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Registration is now open for my 1.5-day workshop on deep learning with Keras and TensorFlow using R.

It will take place on July 5th & 6th in Münster, Germany.

Big Data – a buzz word you can find everywhere these days, from nerdy blogs to scientific research papers and even in the news. But how does Big Data Analysis work, exactly? In order to find that out, I attended the workshop on “Deep Learning with Keras and TensorFlow”. On a stormy Thursday afternoon, we arrived at the modern and light-flooded codecentric AG headquarters. There, we met performance expert Dieter Dirkes and Data Scientist Dr. Shirin Glander. In the following two days, Shirin gave us a hands-on introduction into the secrets of Deep Learning and helped us to program our first Neural Net. After a short round of introduction of the participants, it became clear that many different areas and domains are interested in Deep Learning: geologists want to classify (satellite) images, energy providers want to analyse time-series, insurers want to predict numbers and I – a humanities major – want to classify text. And codecentric employees were also interested in getting to know the possibilities of Deep Learning, so that a third of the participants were employees from the company itself.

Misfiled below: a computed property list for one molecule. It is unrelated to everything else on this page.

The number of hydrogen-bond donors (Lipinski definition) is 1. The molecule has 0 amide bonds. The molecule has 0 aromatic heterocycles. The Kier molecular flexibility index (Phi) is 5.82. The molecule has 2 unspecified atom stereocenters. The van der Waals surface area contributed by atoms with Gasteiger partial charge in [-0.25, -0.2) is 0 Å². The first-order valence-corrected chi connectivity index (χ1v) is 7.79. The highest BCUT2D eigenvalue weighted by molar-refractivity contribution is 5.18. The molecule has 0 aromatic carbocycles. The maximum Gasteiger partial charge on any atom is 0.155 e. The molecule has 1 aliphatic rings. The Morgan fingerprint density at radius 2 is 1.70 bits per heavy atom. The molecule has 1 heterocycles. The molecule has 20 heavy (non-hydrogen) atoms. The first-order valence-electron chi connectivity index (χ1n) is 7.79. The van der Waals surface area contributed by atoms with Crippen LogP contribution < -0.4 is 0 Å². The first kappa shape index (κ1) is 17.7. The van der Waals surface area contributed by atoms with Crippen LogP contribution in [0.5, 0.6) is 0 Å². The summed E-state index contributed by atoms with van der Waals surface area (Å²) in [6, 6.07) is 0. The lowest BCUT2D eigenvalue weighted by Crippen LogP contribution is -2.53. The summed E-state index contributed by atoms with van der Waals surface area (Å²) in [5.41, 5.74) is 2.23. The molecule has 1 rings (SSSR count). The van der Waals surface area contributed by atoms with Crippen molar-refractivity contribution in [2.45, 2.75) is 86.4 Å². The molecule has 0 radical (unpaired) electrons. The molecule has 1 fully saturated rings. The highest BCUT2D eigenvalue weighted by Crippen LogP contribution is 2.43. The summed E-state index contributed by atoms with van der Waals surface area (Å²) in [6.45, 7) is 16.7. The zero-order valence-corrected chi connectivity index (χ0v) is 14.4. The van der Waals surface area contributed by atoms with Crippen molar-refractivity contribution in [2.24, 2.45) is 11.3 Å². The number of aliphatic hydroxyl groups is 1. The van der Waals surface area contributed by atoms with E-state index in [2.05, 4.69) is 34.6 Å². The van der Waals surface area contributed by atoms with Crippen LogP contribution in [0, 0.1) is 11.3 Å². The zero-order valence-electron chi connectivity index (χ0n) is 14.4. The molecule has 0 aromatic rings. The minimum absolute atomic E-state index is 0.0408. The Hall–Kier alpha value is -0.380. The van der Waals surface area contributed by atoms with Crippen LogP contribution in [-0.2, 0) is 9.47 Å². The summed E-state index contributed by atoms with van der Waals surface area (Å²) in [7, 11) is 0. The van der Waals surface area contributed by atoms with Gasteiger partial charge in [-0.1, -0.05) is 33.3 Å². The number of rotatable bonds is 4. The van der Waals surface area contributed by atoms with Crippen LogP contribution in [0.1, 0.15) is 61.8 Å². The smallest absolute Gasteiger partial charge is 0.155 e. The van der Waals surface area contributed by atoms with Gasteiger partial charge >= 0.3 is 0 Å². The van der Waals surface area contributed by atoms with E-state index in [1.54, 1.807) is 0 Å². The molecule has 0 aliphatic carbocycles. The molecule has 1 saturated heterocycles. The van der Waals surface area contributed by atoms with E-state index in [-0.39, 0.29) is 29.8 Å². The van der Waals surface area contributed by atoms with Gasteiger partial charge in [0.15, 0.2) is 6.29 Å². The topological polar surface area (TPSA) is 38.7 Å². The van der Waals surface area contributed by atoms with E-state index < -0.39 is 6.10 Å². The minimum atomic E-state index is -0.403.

In my workshop, you will learn

• the basics of deep learning
• what cross-entropy and loss is
• how to optimize weights and biases with backpropagation and gradient descent
• how to build (deep) neural networks with Keras and TensorFlow
• how to save and load models and model weights
• how to visualize models with TensorBoard
• how to make predictions on test data

The workshop will be held in German but my slides and all material is in English. 🙂

Keras is a high-level API written in Python for building and prototyping neural networks. It can be used on top of TensorFlow, Theano or CNTK. Keras is very convenient for fast and easy prototyping of neural networks. It is highly modular and very flexible, so that you can build basically any type of neural network you want. It supports convolutional neural networks and recurrent neural networks, as well as combinations of both. Due to its layer structure, it is highly extensible and can run on CPU or GPU.

The keras R package provides an interface to the Python library of Keras, just as the tensorflow package provides an interface to TensorFlow. Basically, R creates a conda instance and runs Keras it it, while you can still use all the functionalities of R for plotting, etc. Almost all function names are the same, so models can easily be recreated in Python for deployment.